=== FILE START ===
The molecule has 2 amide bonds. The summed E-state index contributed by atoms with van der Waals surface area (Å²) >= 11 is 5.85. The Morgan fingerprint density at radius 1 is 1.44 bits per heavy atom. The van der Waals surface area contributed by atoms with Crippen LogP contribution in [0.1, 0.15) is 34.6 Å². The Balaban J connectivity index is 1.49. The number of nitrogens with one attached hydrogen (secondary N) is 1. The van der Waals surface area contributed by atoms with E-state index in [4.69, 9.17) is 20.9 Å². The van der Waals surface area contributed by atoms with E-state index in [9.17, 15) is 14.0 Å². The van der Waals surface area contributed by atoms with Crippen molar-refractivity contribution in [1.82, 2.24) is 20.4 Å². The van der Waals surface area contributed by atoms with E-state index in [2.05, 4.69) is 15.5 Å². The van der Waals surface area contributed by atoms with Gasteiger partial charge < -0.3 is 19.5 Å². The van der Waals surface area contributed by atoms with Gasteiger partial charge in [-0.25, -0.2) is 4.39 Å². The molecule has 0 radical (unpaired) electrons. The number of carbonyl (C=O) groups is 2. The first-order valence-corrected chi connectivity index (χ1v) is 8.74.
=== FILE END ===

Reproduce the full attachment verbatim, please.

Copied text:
The molecule has 2 amide bonds. The summed E-state index contributed by atoms with van der Waals surface area (Å²) >= 11 is 5.85. The Morgan fingerprint density at radius 1 is 1.44 bits per heavy atom. The van der Waals surface area contributed by atoms with Crippen LogP contribution in [0.1, 0.15) is 34.6 Å². The Balaban J connectivity index is 1.49. The number of nitrogens with one attached hydrogen (secondary N) is 1. The van der Waals surface area contributed by atoms with E-state index in [4.69, 9.17) is 20.9 Å². The van der Waals surface area contributed by atoms with E-state index in [9.17, 15) is 14.0 Å². The van der Waals surface area contributed by atoms with Crippen molar-refractivity contribution in [1.82, 2.24) is 20.4 Å². The van der Waals surface area contributed by atoms with E-state index in [2.05, 4.69) is 15.5 Å². The van der Waals surface area contributed by atoms with Gasteiger partial charge < -0.3 is 19.5 Å². The van der Waals surface area contributed by atoms with Gasteiger partial charge in [-0.25, -0.2) is 4.39 Å². The molecule has 0 radical (unpaired) electrons. The number of carbonyl (C=O) groups is 2. The first-order valence-corrected chi connectivity index (χ1v) is 8.74.